Each and every week the residents here in the Kraken will offer one recommendation for the week that we think you all would enjoy. It might be a movie. It might be a book. Who knows? This is your… Catch of the Week.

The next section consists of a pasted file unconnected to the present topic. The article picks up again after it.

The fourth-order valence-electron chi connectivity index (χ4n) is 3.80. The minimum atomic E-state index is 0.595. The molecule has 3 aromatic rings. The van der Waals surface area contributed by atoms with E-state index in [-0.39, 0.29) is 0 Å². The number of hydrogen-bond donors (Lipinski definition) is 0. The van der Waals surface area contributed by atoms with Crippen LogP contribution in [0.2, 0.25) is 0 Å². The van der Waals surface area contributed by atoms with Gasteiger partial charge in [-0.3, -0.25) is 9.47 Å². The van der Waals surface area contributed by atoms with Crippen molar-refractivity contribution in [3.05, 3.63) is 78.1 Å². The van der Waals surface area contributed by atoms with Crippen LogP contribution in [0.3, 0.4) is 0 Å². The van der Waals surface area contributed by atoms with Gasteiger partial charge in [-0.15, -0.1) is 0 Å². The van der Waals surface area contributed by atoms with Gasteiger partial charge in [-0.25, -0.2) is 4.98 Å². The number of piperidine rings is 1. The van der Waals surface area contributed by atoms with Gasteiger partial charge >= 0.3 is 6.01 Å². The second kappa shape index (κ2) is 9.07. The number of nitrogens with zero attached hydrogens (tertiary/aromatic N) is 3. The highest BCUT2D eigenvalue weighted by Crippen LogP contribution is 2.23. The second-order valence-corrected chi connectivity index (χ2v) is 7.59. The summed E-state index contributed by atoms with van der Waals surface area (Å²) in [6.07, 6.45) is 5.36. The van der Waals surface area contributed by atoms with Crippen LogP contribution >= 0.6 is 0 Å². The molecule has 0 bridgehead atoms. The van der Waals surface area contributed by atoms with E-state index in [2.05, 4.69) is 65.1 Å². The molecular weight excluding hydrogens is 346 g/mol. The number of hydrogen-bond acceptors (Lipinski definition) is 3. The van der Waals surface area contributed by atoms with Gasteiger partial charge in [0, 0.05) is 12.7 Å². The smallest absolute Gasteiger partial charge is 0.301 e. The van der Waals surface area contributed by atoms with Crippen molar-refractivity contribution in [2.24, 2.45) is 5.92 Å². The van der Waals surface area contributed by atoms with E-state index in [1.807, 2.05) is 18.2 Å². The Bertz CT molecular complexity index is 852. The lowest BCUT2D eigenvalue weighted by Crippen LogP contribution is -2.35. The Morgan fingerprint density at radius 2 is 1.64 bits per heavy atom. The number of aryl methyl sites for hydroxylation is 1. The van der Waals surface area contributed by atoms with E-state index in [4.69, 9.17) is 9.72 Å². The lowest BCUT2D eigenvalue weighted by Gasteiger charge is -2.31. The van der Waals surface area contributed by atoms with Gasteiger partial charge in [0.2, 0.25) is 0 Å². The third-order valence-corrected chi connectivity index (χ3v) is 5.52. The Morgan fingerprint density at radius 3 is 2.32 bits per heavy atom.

Kyu: Lately I’ve been watching the new SyFy show, The Magicians. I can’t say I can actually recommend it–to someone who’s never read the novels on which it is based, so far it would seem interesting but also fairly mediocre. The nascent adaptation is really struggling with the basics, from world building to pacing to character development. But my hope is that the show’s success (it’s already been renewed for a second season) will lead people to my real recommendation, the original series by Lev Grossman. Described as “Harry Potter for adults,” the Magicians books are the story of a young man named Quentin who finds himself studying magic at a secret school in upstate New York. It’s everything he ever wanted, but life is funny; the more Quentin finds he can do simply by waving his fingers and muttering incantations, the less reason there seems to be to do anything. A beautiful, lyrical, funny, gripping, brilliant series about depression, fantasy, and what it means to grow up, these are truly some of my favorite books ever. It hurts me every week to see SyFy get it wrong, but Grossman’s work is still on my shelf, untouched–except when I take them down to reread with love. They’re not for everybody, but if they’re for you, they’re really for you, so give them a shot.